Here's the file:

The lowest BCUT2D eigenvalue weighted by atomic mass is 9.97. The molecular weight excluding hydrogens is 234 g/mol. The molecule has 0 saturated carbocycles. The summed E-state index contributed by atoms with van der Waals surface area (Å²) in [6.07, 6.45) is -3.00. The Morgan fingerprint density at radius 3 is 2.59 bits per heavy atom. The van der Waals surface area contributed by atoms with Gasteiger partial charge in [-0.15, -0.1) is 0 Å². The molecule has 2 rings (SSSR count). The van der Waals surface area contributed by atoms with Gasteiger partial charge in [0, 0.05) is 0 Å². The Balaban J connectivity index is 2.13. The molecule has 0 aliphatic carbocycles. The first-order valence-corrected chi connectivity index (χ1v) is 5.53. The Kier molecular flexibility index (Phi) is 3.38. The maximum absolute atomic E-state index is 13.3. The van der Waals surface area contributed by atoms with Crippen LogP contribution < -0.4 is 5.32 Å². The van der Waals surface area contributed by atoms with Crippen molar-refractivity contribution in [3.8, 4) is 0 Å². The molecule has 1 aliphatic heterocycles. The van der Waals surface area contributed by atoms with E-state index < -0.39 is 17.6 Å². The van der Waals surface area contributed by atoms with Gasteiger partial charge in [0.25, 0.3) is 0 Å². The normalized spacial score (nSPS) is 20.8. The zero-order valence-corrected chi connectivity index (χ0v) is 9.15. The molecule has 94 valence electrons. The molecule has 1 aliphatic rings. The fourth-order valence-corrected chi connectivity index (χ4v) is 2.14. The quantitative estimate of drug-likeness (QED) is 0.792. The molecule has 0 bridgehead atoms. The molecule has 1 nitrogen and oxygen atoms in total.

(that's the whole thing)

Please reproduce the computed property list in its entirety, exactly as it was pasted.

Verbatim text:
The lowest BCUT2D eigenvalue weighted by atomic mass is 9.97. The molecular weight excluding hydrogens is 234 g/mol. The molecule has 0 saturated carbocycles. The summed E-state index contributed by atoms with van der Waals surface area (Å²) in [6.07, 6.45) is -3.00. The Morgan fingerprint density at radius 3 is 2.59 bits per heavy atom. The van der Waals surface area contributed by atoms with Gasteiger partial charge in [-0.15, -0.1) is 0 Å². The molecule has 2 rings (SSSR count). The van der Waals surface area contributed by atoms with Gasteiger partial charge in [0, 0.05) is 0 Å². The Balaban J connectivity index is 2.13. The molecule has 0 aliphatic carbocycles. The first-order valence-corrected chi connectivity index (χ1v) is 5.53. The Kier molecular flexibility index (Phi) is 3.38. The maximum absolute atomic E-state index is 13.3. The van der Waals surface area contributed by atoms with Crippen LogP contribution < -0.4 is 5.32 Å². The van der Waals surface area contributed by atoms with Crippen molar-refractivity contribution in [3.8, 4) is 0 Å². The molecule has 1 aliphatic heterocycles. The van der Waals surface area contributed by atoms with E-state index < -0.39 is 17.6 Å². The van der Waals surface area contributed by atoms with Gasteiger partial charge in [0.25, 0.3) is 0 Å². The normalized spacial score (nSPS) is 20.8. The zero-order valence-corrected chi connectivity index (χ0v) is 9.15. The molecule has 94 valence electrons. The molecule has 1 aliphatic rings. The fourth-order valence-corrected chi connectivity index (χ4v) is 2.14. The quantitative estimate of drug-likeness (QED) is 0.792. The molecule has 0 bridgehead atoms. The molecule has 1 nitrogen and oxygen atoms in total.